[ipv6hackers] IPv6 implications on IPv4 nets: IPv6 RAs, IPv4, and VPN "evasion"

Marc Heuse mh at mh-sec.de
Tue Sep 4 18:22:55 CEST 2012

Hmm the VPN software versions I have seen prevent you from using any
other IP connections that into the tunnel.

Where this is not the case or where there is a bug, this however would
be a problem. (I remember somone tellimg me that the Cisco VPN client
has or had this bug, that IPv6 was still possible while IPv4
connectivity was filtered for non-tunnel destinations.)

so I think the answer it "it depends" and would require reviewing the
top 5 VPN solutions ...


Am 04.09.2012 16:48, schrieb Fernando Gont:
> Folks,
> draft-gont-opsec-ipv6-implications-on-ipv4-nets has been adopted as an
> IETF opsec wg item (please see:
> <http://tools.ietf.org/html/draft-ietf-opsec-ipv6-implications-on-ipv4-nets>)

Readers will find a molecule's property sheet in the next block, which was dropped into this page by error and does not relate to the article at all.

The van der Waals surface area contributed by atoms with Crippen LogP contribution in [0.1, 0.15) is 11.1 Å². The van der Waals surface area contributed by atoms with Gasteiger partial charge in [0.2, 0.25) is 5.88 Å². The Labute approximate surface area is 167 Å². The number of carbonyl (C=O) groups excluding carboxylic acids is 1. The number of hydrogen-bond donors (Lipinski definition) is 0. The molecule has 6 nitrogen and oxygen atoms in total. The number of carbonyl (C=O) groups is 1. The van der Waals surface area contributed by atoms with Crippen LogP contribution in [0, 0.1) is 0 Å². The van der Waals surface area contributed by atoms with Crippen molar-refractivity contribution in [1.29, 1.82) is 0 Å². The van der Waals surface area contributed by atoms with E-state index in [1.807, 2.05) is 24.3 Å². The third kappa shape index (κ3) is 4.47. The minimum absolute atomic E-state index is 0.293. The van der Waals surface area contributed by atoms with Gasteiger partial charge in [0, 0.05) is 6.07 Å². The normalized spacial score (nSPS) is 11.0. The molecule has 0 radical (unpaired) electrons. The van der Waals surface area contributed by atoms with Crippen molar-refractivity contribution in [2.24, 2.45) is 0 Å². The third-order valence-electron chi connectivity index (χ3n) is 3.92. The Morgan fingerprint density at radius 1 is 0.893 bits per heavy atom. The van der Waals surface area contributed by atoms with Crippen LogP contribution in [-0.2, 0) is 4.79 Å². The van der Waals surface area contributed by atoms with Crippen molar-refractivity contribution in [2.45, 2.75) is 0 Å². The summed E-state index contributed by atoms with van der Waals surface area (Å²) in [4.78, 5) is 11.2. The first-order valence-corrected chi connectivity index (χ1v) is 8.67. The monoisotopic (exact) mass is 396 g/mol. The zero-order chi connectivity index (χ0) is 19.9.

> I was thinking about discussing the following scenario, that I came up
> with a few days ago:
> A dual-stacked user (v6 enabled by default) "visits" an IPv4-only
> network, and establish his VPN with his office (for "mitigating"
> sniffing attacks, etc.).
> A local attacker sends forged ICMPv6 RAs, thus triggering IPv6
> configuration at the victim nodes.
> If any of the remote nodes the victim is trying to "visit" is
> IPv6-enabled, then it's possible/likely that the IPv6 destination
> address will be used over the IPv4 one. in which case the victim will
> send his traffic on the local network, as opposed to "through the VPN".
> Assuming the VPN product does not disable local v6 support, and that the
> VPN does not provide IPv6 connectivity (*), this attack vector could
> prove to be an interesting one ("unexpected", to some extent).
> (*) even then, this attack might still work.
> Thoughts?
> P.S.: Comments on the current version of the aforementioned
> Internet-Draft will be welcome, too.
> Thanks!
> Best regards,

Marc Heuse

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